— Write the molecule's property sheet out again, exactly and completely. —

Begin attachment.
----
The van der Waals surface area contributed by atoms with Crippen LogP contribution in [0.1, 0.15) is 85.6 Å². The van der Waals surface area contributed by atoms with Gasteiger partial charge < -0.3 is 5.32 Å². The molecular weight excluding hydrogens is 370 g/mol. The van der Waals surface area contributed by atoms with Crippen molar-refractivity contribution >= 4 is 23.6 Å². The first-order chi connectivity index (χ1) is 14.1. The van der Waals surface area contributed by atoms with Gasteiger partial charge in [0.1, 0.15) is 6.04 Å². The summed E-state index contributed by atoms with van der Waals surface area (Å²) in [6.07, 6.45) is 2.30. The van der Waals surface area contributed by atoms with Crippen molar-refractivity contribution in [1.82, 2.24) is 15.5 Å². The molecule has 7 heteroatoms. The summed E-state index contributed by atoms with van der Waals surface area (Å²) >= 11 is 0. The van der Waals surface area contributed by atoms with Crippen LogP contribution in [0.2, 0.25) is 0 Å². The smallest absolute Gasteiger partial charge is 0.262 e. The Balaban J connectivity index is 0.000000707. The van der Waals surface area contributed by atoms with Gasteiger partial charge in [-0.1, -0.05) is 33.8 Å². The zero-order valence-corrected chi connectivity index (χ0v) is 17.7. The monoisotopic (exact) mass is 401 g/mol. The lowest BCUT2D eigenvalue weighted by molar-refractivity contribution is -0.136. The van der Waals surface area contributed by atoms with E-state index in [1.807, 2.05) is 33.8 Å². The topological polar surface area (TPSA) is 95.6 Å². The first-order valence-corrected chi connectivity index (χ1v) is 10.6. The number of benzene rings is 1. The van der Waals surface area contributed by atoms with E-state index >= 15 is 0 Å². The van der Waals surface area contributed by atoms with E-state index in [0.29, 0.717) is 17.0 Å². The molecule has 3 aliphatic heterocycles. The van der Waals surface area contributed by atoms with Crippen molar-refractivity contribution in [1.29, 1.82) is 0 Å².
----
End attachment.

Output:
The van der Waals surface area contributed by atoms with Crippen LogP contribution in [0.1, 0.15) is 85.6 Å². The van der Waals surface area contributed by atoms with Gasteiger partial charge < -0.3 is 5.32 Å². The molecular weight excluding hydrogens is 370 g/mol. The van der Waals surface area contributed by atoms with Crippen molar-refractivity contribution >= 4 is 23.6 Å². The first-order chi connectivity index (χ1) is 14.1. The van der Waals surface area contributed by atoms with Gasteiger partial charge in [0.1, 0.15) is 6.04 Å². The summed E-state index contributed by atoms with van der Waals surface area (Å²) in [6.07, 6.45) is 2.30. The van der Waals surface area contributed by atoms with Crippen molar-refractivity contribution in [1.82, 2.24) is 15.5 Å². The molecule has 7 heteroatoms. The summed E-state index contributed by atoms with van der Waals surface area (Å²) >= 11 is 0. The van der Waals surface area contributed by atoms with Crippen LogP contribution in [0.2, 0.25) is 0 Å². The smallest absolute Gasteiger partial charge is 0.262 e. The Balaban J connectivity index is 0.000000707. The van der Waals surface area contributed by atoms with Gasteiger partial charge in [-0.1, -0.05) is 33.8 Å². The zero-order valence-corrected chi connectivity index (χ0v) is 17.7. The monoisotopic (exact) mass is 401 g/mol. The lowest BCUT2D eigenvalue weighted by molar-refractivity contribution is -0.136. The van der Waals surface area contributed by atoms with E-state index in [1.807, 2.05) is 33.8 Å². The topological polar surface area (TPSA) is 95.6 Å². The first-order valence-corrected chi connectivity index (χ1v) is 10.6. The number of benzene rings is 1. The van der Waals surface area contributed by atoms with E-state index >= 15 is 0 Å². The van der Waals surface area contributed by atoms with E-state index in [0.29, 0.717) is 17.0 Å². The molecule has 3 aliphatic heterocycles. The van der Waals surface area contributed by atoms with Crippen molar-refractivity contribution in [1.29, 1.82) is 0 Å².